Trends in the pre- and post-transfer rates of poverty show the anti-poverty effectiveness of social security and the major means-tested assistance program benefits.
Figure ECON 7. Poverty Rate of All Persons in Families with Related Children Under 18 Using Alternative Definition of Income, 1979-1995
Note: The pre-transfer rate measures poverty in terms of cash income (only) before all transfers. The official rate measures it in terms of cash income plus social security and means-tested cash transfers. The post-transfer rate measures poverty after adding not only social security and means-tested cash transfers but also the market value of food and housing benefits plus taxes (including the refundable EITC as well as Federal payroll and income taxes); it does not include the fungible value of Medicare and Medicaid.
- In all years reported, the pre-transfer poverty rate for families with related children under age 18 was much higher than both the official poverty rate and the post-transfer poverty rate.
- Table ECON 7 shows that the total reduction in the poverty rate from transfers declined from 6 percent in 1979 to 4 percent in 1983. By 1993, the total reduction in the poverty rate again reached 6 percent and increased to 7 percent in 1994 and 1995.
Table ECON 7. Antipoverty Effectiveness of Cash and Near-Cash Transfers for All Persons in Families with Related Children Under 18, Selected Fiscal Years
|Total Reduction in Poverty Rate||6.1||4.2||4.5||6.4||7.0||7.0|
|Total Population (in thousands)||133,435||132,123||135,430||144,551||145,814||146,227|
|Percent of Persons Removed from Poverty Due to:|
|Social Insurance (other than Social Security)||4.4||6.9||3.4||4.2||3.8||3.5|
|Food and Housing Benefits||16.5||8.7||11.7||10.2||11.6||12.5|
|EITC and Fed. Payroll and Income Taxes||-1.7||-5.8||-2.8||2.3||4.1||6.6|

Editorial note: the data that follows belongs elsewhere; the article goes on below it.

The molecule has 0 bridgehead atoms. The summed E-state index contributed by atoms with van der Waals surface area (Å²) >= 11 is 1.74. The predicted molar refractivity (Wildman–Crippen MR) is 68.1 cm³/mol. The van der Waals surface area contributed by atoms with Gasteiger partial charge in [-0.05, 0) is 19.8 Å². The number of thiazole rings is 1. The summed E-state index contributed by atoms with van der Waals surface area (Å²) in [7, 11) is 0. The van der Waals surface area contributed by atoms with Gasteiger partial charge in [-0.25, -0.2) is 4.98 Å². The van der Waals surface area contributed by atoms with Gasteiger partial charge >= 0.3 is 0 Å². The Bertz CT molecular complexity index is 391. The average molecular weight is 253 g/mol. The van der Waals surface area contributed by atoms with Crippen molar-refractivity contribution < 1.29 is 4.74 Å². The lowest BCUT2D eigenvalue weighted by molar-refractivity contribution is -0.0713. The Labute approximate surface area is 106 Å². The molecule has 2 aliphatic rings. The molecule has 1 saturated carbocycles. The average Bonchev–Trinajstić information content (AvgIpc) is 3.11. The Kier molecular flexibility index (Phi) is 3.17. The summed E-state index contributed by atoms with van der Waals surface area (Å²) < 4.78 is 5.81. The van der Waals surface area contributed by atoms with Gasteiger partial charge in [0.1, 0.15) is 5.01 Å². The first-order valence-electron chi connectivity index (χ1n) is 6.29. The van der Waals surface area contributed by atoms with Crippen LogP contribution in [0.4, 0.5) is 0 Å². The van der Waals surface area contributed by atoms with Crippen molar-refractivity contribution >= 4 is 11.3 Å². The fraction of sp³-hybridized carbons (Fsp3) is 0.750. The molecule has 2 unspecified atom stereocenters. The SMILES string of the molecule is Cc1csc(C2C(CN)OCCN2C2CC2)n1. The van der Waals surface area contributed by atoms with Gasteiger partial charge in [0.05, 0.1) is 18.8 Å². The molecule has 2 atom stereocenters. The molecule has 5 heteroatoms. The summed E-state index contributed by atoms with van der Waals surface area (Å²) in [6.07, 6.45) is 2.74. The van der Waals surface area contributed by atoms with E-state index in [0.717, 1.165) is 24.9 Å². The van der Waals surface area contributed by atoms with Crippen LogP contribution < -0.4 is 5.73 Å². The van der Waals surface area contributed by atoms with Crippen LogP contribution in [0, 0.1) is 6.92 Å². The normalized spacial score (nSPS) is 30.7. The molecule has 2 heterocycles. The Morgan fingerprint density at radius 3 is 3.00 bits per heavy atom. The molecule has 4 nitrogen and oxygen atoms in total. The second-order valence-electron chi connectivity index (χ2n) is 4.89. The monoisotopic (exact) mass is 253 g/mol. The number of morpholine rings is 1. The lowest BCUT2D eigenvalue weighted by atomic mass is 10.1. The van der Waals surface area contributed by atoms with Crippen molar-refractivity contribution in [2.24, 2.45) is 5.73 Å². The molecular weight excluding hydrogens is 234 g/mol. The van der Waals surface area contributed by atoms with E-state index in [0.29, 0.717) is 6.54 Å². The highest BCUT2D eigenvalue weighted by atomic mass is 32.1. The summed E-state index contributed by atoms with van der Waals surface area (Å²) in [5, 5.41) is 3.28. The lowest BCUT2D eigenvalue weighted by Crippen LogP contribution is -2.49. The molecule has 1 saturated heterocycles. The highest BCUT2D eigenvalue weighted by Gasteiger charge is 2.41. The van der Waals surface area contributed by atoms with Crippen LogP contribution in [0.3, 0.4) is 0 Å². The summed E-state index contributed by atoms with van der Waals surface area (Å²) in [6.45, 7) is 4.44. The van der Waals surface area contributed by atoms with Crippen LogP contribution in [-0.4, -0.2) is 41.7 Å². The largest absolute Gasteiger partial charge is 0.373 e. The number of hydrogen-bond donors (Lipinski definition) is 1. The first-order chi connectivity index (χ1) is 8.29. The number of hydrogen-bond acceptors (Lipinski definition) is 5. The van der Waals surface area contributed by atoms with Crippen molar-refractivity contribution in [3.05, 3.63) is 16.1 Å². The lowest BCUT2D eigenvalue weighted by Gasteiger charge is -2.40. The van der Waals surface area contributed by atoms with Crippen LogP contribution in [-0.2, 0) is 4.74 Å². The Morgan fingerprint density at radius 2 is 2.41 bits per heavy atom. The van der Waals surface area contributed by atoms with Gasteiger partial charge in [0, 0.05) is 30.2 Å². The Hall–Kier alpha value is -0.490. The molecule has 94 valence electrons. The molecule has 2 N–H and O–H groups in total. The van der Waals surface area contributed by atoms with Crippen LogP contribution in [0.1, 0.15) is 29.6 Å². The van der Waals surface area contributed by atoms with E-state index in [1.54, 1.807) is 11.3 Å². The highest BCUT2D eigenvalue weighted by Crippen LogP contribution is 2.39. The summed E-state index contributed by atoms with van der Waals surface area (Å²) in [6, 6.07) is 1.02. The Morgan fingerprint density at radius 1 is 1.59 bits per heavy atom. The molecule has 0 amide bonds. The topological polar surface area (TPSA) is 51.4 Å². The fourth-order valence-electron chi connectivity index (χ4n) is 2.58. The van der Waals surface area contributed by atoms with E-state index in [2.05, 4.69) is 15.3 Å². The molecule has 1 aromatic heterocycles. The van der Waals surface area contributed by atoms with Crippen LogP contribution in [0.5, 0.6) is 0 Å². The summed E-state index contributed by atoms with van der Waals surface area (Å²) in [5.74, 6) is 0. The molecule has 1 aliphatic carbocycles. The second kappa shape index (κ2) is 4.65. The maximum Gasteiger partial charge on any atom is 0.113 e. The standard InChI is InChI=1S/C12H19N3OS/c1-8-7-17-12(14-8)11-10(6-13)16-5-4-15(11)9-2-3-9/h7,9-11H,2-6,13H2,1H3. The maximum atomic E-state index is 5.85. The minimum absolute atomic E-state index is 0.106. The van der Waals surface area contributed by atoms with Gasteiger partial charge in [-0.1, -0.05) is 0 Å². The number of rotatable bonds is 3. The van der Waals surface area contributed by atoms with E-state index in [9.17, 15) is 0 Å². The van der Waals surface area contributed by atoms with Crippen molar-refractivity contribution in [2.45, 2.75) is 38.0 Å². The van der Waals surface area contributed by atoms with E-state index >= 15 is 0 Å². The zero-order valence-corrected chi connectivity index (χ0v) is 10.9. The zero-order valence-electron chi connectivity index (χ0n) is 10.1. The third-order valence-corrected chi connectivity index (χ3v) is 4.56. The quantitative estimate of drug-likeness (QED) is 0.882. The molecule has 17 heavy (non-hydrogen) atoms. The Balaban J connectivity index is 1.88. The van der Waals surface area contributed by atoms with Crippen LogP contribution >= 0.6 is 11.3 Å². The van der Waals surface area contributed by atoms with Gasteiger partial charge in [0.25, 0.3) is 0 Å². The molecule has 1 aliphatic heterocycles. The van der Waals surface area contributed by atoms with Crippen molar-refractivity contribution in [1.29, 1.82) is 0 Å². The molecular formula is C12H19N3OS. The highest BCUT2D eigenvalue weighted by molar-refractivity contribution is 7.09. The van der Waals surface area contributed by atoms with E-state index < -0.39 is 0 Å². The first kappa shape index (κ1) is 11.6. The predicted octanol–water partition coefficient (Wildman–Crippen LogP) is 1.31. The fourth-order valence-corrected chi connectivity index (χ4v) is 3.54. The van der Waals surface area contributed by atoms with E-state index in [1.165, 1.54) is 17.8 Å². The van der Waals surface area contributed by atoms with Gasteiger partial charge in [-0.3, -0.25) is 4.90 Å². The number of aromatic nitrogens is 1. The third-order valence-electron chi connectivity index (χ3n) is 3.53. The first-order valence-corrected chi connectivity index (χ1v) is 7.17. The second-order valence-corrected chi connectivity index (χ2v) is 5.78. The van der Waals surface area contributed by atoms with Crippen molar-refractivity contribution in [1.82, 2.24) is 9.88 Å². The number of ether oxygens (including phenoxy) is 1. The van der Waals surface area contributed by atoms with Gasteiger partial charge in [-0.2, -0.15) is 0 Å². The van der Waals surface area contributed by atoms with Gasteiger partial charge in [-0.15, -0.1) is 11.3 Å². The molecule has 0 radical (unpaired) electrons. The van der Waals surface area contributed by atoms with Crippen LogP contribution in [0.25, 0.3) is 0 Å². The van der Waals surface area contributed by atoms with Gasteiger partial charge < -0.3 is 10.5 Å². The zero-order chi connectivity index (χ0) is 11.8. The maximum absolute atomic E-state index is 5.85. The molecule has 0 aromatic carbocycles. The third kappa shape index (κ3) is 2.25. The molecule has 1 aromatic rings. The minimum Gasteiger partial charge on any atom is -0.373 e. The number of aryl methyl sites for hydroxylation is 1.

|Total Percent of Pre-Transfer Poor Removed from Poverty by All Transfers||36.6||19.1||23.9||28.9||32.6||35.2|
|Poverty Rate (in percent):|
|Cash Income Before Transfers (pre-transfer)||16.6||21.9||18.6||22.3||21.4||20.0|
|Plus Social Ins. (other than Social Security)||15.8||20.4||18.0||21.4||20.6||19.3|
|Plus Social Security||14.3||19.1||16.8||20.0||19.2||18.1|
|Plus Means-Tested Cash Transfers (official poverty rate)||12.9||18.4||15.8||18.7||17.8||16.8|
|Plus Food and Housing Benefits||10.2||16.5||13.6||16.4||15.3||14.3|
|Plus EITC, less Fed. Payroll & Income Taxes (post-trans.)||10.5||17.7||14.1||15.9||14.4||13.0|
Note: EITC = Earned Income Tax Credit
Source: Congressional Budget Office tabulations. Additional calculations by DHHS.
- Table ECON 7 shows that a substantial percent of the poor population was removed from poverty by transfers in all years shown. After declining from 37 percent in 1979 to 19 percent in 1983, the percent of persons removed from poverty due to transfers consistently increased in the years reported. In 1995, 35 percent of all poor persons were removed from poverty due to transfers.
- Table ECON 7 shows that the percent of the poor population removed from poverty due to food and housing benefits is much larger in all reported years than the percent removed due to other transfers. In 1995, 13 percent of the poor population was removed from poverty due to food and housing benefits.
- Table ECON 7 also shows that whereas the EITC and Federal payroll and income taxes did not remove any poor individuals from poverty in 1979, 1983 and 1989, the trend reversed in 1993. By 1995, the EITC and Federal payroll and income taxes removed 7 percent of the poor population from poverty.